"DEA Agrees To $4.1 Million Settlement For Student Abandoned For Days In Holding Cell"
When the Drug Enforcement Administration undertook a drug raid of Daniel Chong’s friend, agents never intended to arrest Chong or charge him with any crime. But after DEA agents found him sleeping at the home, they placed him in a windowless holding cell — and left him there for more than four days without access to food, water or a toilet.
Chong’s lawyer said Tuesday the Department of Justice has agreed to settle his case for $4.1 million. The incident has also prompted the DEA to develop a policy on detainees for the first time, which includes placing cameras in holding cells. The Associated Press explains the incident:
Chong, who was an engineering student at University of California, San Diego, was at a friend’s house in April 2012 when a U.S. Drug Enforcement Administration raid netted 18,000 ecstasy pills, other drugs and weapons. Chong and eight others were taken into custody.
Agents told Chong he would not be charged and had him wait in the cell at DEA offices in San Diego. The door did not reopen for four days, when agents found him severely dehydrated and covered in his own feces.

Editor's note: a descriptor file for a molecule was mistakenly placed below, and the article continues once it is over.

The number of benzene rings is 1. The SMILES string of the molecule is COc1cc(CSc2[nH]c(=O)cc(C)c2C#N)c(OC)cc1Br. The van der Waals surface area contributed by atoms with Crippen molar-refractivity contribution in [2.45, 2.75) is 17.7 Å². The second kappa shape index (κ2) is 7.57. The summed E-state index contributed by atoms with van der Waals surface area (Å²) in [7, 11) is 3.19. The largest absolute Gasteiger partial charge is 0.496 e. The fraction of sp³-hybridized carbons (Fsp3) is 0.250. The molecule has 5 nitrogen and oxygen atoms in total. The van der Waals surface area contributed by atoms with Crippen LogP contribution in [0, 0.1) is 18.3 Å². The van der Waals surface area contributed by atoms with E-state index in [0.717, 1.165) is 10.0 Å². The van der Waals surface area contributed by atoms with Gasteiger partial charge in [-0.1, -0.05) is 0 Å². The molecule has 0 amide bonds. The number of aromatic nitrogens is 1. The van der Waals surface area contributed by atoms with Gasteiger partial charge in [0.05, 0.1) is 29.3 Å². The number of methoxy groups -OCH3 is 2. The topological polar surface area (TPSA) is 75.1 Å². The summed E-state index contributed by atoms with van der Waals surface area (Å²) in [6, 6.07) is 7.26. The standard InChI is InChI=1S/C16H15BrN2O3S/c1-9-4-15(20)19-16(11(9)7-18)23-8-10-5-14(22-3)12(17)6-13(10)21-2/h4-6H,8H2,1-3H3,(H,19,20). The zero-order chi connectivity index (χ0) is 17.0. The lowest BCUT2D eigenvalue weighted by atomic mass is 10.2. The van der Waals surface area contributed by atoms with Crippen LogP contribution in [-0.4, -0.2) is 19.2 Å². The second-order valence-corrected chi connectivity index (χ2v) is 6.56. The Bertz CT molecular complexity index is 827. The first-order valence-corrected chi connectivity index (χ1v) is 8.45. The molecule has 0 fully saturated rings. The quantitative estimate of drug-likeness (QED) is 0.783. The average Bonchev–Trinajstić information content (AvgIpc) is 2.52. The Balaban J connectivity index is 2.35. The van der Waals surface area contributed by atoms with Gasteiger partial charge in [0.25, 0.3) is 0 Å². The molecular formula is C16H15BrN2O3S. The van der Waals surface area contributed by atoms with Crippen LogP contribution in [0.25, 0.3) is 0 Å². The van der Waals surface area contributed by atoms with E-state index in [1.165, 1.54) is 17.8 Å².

Chong said he began to hallucinate on the third day. He urinated on a metal bench to drink his urine. He stacked a blanket, his pants and shoes on the bench and tried to reach an overhead fire sprinkler, futilely swatting at it with his cuffed hands to set it off.
Chong said last year that he gave up and accepted death. He bit into his eyeglasses to break them. He said he used a shard of glass to carve “Sorry Mom” onto his arm so he could leave something for her. He managed to finish an “S.”
Chong was hospitalized for five days for dehydration, kidney failure, cramps and a perforated esophagus. He lost 15 pounds.
The DEA apologized at the time for what seemed to be an isolated, egregious mistake. But drug reform advocates have pointed out that the incident is partially reflective of a massive War on Drugs enforcement machine that is processing and incarcerating too many people to meet its basic obligations.
Daniel Chong was never arrested and the Drug Enforcement Administration never had plans to charge him with any crime. But after he was found sleeping at a friend’s house during a 2012 DEA raid, agents placed him in a holding cell — and left him there for four days. Drug offenders now make up almost half of the massive federal prison population.